3-D printed ball. Image: Pixabay
Equipment Technology

The Intelligent guide to 4D printing in mining

What is 4-D printing, and how can it be used in the mining industry? Carly explains

Just when you thought you’d got your head around 3-D printing and its place within the mining industry, along comes the next wave of innovation.

Here’s what you need to know about 4-D printing.

What is 4-D printing?

If possible, 4-D printing actually holds greater potential for applications within the mining industry than 3-D. But, first things first, what is it?

Like 3-D printing, 4-D printing is a type of additive layered manufacturing. Technology bellwether, Gartner gave a good description in a recent blog post:

“Four-dimensional printing is a technique where the materials are encoded with a dynamic capability — either function, confirmation or properties — that can change via the application of chemicals, electronics, particulates, nanomaterials and advanced designs,” the company said.

In practice, this means that objects printed using ‘intelligent materials’ can change form or function after their creation in response to natural or man-made stimuli. For example, items could assemble themselves, pack down for travel, adapt to the conditions they’re operating in, or self-heal when damaged.

What is an intelligent material?

In a 2017 paper by Li et al., an intelligent material is described as one that responds to external stimuli due to certain intrinsic qualities. These can be exploited to create products, systems or structures that exhibit active or ‘intelligent’ behaviours such as self-sensing, self-healing, self-actuating or self-diagnostics.

Certain materials also demonstrate the ability to change or recover shapes. For example, in response to heating or cooling (thermo-responsive), light (photo-responsive) or chemicals (chemo-responsive) amongst other things, following deformation. These are known as shape memory materials.

Many of these already exist in the form of polymers, peptides and alloys which have found uses in biomedical applications, as well as aerospace and defence projects.

SAP’s Digitalist magazine ran an interesting article last year on uses for 4-D printing in manufacturing, and there were some interesting cases where the technology is already being deployed.

In 4-D printing, singular or multiple types of intelligent materials are layered and bonded to create an object that can change state throughout time.

How is this relevant for the mining industry?

It’s still early days for 4-D printing, and not just in the mining industry.

3-D printers are now widely available and are relatively cheap to purchase. However, it is the development and production of intelligent materials with specific properties that currently limits the use of 4-D printing.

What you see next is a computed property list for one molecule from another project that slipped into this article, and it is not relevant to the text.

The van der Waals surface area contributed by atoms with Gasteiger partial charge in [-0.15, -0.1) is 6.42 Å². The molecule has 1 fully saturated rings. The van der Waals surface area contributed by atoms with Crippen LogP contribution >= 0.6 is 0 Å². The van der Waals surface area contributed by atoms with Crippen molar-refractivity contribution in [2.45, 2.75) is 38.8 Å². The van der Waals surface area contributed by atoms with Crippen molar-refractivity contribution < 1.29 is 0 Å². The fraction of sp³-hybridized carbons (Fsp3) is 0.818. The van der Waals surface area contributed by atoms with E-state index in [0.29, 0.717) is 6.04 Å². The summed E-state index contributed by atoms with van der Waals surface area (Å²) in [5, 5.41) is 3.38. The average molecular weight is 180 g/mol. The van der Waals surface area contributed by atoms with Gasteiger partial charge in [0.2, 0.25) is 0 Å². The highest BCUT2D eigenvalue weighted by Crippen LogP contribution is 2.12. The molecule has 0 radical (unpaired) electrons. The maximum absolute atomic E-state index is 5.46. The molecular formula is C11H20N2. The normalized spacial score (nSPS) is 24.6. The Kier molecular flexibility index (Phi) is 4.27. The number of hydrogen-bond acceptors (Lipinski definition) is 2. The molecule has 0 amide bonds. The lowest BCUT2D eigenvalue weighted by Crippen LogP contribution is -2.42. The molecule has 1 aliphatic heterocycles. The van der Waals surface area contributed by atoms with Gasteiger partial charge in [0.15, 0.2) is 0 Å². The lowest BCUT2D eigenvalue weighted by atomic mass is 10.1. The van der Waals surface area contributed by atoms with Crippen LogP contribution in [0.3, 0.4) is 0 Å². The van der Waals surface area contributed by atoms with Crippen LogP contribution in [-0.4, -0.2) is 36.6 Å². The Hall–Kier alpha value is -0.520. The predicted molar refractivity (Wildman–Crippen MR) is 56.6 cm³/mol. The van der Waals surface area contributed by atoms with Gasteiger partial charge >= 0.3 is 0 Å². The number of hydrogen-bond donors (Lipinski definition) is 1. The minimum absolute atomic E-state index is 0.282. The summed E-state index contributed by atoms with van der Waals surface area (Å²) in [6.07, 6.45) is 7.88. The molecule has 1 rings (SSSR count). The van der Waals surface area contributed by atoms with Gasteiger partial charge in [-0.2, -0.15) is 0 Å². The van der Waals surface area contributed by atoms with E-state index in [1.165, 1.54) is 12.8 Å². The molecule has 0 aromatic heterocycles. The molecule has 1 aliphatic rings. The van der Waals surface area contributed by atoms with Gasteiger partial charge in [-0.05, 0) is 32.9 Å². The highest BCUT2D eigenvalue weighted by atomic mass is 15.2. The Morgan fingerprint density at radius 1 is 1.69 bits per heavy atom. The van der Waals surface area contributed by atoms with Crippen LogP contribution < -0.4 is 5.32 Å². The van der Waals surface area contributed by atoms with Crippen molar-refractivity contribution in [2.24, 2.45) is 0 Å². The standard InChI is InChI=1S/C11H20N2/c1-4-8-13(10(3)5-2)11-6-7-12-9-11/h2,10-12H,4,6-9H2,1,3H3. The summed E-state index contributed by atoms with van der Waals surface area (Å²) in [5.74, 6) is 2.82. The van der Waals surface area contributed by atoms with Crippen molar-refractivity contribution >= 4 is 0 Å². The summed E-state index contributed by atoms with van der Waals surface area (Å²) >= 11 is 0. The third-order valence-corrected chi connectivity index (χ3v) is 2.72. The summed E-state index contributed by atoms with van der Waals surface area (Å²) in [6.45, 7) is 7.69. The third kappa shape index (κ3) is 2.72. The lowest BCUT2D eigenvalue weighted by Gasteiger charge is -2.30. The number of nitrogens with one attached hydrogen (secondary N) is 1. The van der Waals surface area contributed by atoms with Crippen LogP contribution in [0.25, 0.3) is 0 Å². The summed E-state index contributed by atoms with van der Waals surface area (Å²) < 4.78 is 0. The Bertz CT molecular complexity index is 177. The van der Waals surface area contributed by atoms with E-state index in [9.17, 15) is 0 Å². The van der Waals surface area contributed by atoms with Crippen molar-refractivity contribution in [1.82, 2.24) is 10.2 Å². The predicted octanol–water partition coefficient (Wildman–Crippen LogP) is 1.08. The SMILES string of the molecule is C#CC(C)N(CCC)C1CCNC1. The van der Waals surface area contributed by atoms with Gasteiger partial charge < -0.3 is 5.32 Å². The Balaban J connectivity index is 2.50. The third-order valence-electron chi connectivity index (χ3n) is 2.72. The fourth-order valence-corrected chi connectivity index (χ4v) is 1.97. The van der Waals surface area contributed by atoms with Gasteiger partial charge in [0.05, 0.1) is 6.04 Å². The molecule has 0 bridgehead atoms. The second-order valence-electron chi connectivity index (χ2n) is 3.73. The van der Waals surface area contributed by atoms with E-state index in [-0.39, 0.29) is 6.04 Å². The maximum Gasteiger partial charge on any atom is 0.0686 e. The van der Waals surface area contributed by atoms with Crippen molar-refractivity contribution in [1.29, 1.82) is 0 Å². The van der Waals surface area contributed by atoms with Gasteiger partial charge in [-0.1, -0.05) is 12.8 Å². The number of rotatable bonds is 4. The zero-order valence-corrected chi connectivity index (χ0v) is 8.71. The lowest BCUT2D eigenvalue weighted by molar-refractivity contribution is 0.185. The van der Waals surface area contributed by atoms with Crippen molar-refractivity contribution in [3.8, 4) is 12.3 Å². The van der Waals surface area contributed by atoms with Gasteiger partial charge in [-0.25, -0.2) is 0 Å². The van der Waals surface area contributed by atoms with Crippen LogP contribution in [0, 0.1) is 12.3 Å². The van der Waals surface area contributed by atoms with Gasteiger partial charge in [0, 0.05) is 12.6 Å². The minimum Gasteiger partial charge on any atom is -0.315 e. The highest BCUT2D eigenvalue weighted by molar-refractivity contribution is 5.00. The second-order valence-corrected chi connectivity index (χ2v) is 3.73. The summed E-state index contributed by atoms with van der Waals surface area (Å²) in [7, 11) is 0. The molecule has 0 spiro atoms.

Gartner included 4-D printing in the Innovation Trigger phase of its famed Hype Cycle for 2019, and the company estimates that by 2023, start-up companies working to commercialise 4-D printing will attract US$300 million in venture capital.

Not all players will be start-ups though.

Global equipment producers such as Caterpillar and Sandvik have already invested significant capital into establishing additive manufacturing divisions.

Sandvik produces metal powders for additive manufacturing and offers the development of custom materials based on the required raw material, particle size and morphology, so I’d be very surprised if the company isn’t already looking at applications for 4-D printed materials in its mining products.

The benefits of 4-D

Like other additive manufacturing methods, 4-D printing will help to reduce waste by using just the right amount of material to create items. It will also speed up product development and enable companies, including miners, to print the spares they need on-site and on-demand.

The added level of benefit comes from using responsive materials to manufacture items.

For example, it would be incredibly useful if machine hydraulic hoses could repair themselves as and when they start to develop cracks or holes. Large, awkwardly shaped machine parts that need to be transported underground via mine shafts could be compressed for travel then reshaped.

And if 3-D printers were created using 4-D materials then these could also be packed down small for travel to far flung locations or even, say, the Moon.

Earlier this year, Sandvik announced that it has developed a new diamond composite for 3-D printing which will no doubt prove very useful in drilling and hard-rock cutting. Imagine the possibilities if the cutting tools created could adapt to different ground conditions as and when they encountered them?

The possibilities are endless.

Do you know of any projects or companies in the mining space that are looking into 4-D printing? If so, please comment below. I’d love to hear about them  

3 comments on “The Intelligent guide to 4D printing in mining

  1. Keep in mind that Sandvyk’s 3D-printed “diamond” is a composite which merely includes diamond dust. The real proof is if it can stand up to the pressure of a drill head of some kind.

    • True. I should also add that I was speculating about uses for the diamond composite; I didn’t speak to anyone at Sandvik for this article

  2. As for mining-related new things, I’d suggest that automomously-driven vehicles are now within reach of the average coder/maker. One could send a robot now far into tiny areas to do remote research.

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